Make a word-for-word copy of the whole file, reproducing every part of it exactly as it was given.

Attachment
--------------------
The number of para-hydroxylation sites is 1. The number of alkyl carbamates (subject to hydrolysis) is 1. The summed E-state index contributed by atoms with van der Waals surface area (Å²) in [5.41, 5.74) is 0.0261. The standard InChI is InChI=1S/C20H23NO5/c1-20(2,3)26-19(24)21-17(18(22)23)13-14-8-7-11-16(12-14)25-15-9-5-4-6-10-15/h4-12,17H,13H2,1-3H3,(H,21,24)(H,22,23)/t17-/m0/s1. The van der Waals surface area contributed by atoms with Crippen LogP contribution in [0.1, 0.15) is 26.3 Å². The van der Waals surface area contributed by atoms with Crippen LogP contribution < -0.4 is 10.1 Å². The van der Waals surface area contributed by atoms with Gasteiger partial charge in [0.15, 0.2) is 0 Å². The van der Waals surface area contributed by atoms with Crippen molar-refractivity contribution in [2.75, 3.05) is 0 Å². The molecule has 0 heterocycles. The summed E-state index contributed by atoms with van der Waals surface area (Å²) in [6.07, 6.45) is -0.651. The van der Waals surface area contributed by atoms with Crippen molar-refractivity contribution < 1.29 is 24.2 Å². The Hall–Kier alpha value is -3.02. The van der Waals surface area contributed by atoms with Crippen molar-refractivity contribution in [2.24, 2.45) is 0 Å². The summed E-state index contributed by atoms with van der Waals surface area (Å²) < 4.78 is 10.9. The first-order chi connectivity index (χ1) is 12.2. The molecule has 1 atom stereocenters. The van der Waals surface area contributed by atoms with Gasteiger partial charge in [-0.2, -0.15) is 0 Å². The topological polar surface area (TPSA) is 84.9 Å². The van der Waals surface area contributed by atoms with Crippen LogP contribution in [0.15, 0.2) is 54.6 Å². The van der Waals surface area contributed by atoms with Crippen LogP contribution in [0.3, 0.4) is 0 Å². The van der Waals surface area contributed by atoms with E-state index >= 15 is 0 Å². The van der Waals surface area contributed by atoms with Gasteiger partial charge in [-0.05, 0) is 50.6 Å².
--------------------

The number of para-hydroxylation sites is 1. The number of alkyl carbamates (subject to hydrolysis) is 1. The summed E-state index contributed by atoms with van der Waals surface area (Å²) in [5.41, 5.74) is 0.0261. The standard InChI is InChI=1S/C20H23NO5/c1-20(2,3)26-19(24)21-17(18(22)23)13-14-8-7-11-16(12-14)25-15-9-5-4-6-10-15/h4-12,17H,13H2,1-3H3,(H,21,24)(H,22,23)/t17-/m0/s1. The van der Waals surface area contributed by atoms with Crippen LogP contribution in [0.1, 0.15) is 26.3 Å². The van der Waals surface area contributed by atoms with Crippen LogP contribution < -0.4 is 10.1 Å². The van der Waals surface area contributed by atoms with Gasteiger partial charge in [0.15, 0.2) is 0 Å². The van der Waals surface area contributed by atoms with Crippen molar-refractivity contribution in [2.75, 3.05) is 0 Å². The molecule has 0 heterocycles. The summed E-state index contributed by atoms with van der Waals surface area (Å²) in [6.07, 6.45) is -0.651. The van der Waals surface area contributed by atoms with Crippen molar-refractivity contribution < 1.29 is 24.2 Å². The Hall–Kier alpha value is -3.02. The van der Waals surface area contributed by atoms with Crippen molar-refractivity contribution in [2.24, 2.45) is 0 Å². The summed E-state index contributed by atoms with van der Waals surface area (Å²) < 4.78 is 10.9. The first-order chi connectivity index (χ1) is 12.2. The molecule has 1 atom stereocenters. The van der Waals surface area contributed by atoms with Gasteiger partial charge in [-0.2, -0.15) is 0 Å². The topological polar surface area (TPSA) is 84.9 Å². The van der Waals surface area contributed by atoms with Crippen LogP contribution in [0.15, 0.2) is 54.6 Å². The van der Waals surface area contributed by atoms with Crippen LogP contribution in [0.3, 0.4) is 0 Å². The van der Waals surface area contributed by atoms with E-state index >= 15 is 0 Å². The van der Waals surface area contributed by atoms with Gasteiger partial charge in [-0.05, 0) is 50.6 Å².